The Magdalene Sisters (15)

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The ViewLondon Review

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Review byMatthew Turner17/02/2003

Four out of five stars
Running time: 119 mins

Well-made drama with impressive performances from its three leads – it’s occasionally heavy-handed and emotionally manipulative, but the subject matter justifies the anger you’ll feel.

The Magdalene Sisters is actor-turned writer/director Peter Mullan’s follow-up to his blackly comic directorial debut Orphans. Not one to shy away from controversial subject matter, Mullan has chosen to write and direct a film about the infamous Magdalene laudries that existed in Ireland until the late 20th century – the last one apparently closed in the 1990s.

Accordingly, the film raised a few hackles in Ireland, where the laundries are an understandably emotive issue. It also took the Golden Lion for Best Film at the Venice Film Festival. As such, it’s an impressive, well-acted film, despite the fact that Mullan’s obvious anger at the subject matter occasionally sends the film too far into manipulative melodrama territory.

Sister Bridget

The story is set in 1964 and told through three main characters: Margaret (Anne-Marie Duff), who, in the film’s impressive opening sequence, is raped by her own cousin; Rose (Dorothy Duffy), an unwed mother; and pretty Bernadette (Nora-Jane Noone), whose only crime is that she seems to attract a lot of male attention. Each of the girls is packed off to the Magdalene laundry, where they are put under the ‘care’ of Sister Bridget (Geraldine McEwan). Ostensibly they are there to operate a laundry for their keep, but essentially, they are imprisoned, with strict rules to adhere to and Sister Bridget as their sadistic prison warden…

The performances by the three relatively unknown leads are excellent, ensuring that you really come to care about their characters. Particularly impressive is newcomer Noone, whose character steers a complex path between likeable and unlikeable.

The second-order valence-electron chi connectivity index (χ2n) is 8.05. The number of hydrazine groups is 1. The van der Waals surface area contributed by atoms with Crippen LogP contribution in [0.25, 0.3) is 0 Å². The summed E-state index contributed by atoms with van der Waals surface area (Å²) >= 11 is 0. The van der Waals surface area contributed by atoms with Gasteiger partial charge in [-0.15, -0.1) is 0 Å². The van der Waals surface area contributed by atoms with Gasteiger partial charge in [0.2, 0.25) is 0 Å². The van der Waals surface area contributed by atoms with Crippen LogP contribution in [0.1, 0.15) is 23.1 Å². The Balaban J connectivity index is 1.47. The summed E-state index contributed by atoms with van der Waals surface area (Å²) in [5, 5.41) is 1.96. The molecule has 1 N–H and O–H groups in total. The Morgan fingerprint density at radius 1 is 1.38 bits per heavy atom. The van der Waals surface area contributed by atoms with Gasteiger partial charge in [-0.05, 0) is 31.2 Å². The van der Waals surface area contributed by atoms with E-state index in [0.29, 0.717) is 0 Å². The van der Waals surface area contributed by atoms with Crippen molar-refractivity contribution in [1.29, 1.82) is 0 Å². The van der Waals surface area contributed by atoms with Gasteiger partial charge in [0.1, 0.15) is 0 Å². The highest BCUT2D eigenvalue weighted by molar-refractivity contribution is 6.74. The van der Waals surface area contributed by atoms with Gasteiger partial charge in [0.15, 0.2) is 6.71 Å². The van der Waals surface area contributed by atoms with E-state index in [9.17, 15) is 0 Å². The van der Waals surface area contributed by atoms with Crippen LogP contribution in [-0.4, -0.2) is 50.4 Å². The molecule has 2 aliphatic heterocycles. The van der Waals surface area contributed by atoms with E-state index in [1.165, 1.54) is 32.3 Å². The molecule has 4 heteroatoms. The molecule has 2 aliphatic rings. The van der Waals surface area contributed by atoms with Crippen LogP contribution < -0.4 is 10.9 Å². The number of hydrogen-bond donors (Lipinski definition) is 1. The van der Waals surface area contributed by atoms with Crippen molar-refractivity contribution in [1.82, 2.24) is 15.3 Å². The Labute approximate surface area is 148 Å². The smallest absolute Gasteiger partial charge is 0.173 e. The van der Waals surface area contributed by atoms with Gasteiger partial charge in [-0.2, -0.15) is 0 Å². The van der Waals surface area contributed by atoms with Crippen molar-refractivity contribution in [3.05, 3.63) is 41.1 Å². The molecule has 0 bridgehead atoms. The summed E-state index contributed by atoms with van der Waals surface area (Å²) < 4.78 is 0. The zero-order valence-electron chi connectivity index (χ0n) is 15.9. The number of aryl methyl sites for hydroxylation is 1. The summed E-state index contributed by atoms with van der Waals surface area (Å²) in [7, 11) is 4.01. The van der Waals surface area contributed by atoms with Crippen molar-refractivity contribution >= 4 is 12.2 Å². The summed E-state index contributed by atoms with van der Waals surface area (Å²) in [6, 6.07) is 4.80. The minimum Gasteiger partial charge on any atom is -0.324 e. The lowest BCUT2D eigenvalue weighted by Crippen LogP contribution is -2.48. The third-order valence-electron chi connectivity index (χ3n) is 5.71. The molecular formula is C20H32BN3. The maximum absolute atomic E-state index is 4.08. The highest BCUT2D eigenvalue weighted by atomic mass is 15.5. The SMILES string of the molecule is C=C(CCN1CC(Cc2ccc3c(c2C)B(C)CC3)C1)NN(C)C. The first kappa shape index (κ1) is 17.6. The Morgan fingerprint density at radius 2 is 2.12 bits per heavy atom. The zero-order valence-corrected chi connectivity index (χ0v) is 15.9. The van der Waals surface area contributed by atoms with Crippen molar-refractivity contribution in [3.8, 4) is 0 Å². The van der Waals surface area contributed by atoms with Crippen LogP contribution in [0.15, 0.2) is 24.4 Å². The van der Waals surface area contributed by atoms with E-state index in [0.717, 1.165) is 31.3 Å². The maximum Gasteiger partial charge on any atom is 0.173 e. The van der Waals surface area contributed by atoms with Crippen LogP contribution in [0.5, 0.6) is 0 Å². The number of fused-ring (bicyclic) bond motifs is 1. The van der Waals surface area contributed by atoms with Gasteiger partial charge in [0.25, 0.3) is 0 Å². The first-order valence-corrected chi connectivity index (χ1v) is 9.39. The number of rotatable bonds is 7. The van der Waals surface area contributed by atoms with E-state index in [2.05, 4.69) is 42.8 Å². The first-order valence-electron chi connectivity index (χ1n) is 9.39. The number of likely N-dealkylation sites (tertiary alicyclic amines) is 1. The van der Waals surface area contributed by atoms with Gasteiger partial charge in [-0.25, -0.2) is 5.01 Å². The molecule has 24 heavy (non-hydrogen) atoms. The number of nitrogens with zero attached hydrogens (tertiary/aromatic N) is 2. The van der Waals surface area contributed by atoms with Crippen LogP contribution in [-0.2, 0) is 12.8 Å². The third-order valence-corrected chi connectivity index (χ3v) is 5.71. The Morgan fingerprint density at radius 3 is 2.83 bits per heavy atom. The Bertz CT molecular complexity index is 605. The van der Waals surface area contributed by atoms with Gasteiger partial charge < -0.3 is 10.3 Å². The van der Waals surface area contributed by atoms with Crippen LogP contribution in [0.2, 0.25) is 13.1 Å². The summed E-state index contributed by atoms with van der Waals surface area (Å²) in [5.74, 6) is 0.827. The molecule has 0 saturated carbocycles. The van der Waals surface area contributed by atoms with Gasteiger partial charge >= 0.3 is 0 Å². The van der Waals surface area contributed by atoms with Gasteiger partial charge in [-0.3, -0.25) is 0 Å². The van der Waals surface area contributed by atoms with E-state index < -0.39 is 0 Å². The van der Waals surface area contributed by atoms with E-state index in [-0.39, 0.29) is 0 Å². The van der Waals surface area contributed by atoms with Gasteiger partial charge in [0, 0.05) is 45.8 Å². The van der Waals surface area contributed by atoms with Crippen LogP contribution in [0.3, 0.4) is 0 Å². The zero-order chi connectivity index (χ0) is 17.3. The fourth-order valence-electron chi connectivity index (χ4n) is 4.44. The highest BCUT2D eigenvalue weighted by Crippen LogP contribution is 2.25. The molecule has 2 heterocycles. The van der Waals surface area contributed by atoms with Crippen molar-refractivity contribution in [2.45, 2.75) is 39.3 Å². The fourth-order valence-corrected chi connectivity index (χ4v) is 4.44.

Similarly, Geraldine McEwan is convincingly evil as Sister Bridget, though it’s a shame that she’s been demonised to the point where her only glimmer of humanity is in her joyful reaction to a screening of sentimental Bing Crosby / Ingrid Bergman vehicle The Bells of Saint Mary.

Arresting Image

The film looks impressive too, thanks to some effectively stark photography by Nigel Willoughby. Mullan also has a good eye for an arresting image (such as the close-up of Bernadette’s bloodied eye), ensuring that several of the scenes will stay with you afterwards.

This isn’t to say that the film isn’t without flaws. For one thing, Mullan’s cameo –as the enraged father of the first attempted escapee- was probably ill-advised. Similarly, the film frequently resorts to heavy-handed emotional manipulation (particularly in the case of Eileen Walsh’s role as Crispina) that threatens to tip it into melodrama.

However, you can’t help but feel that Mullan WANTS the audience to be fired up and angry as a result of the film and, if this is the first you’ve heard of the Magdalene laundries, then that is likely to be your emotional reaction.

In short, this is a well-made, superbly acted and frequently impressive film despite the odd lapses into melodrama. Recommended.

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The Magdalene Sisters (15)
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Content updated: 24/10/2017 05:18

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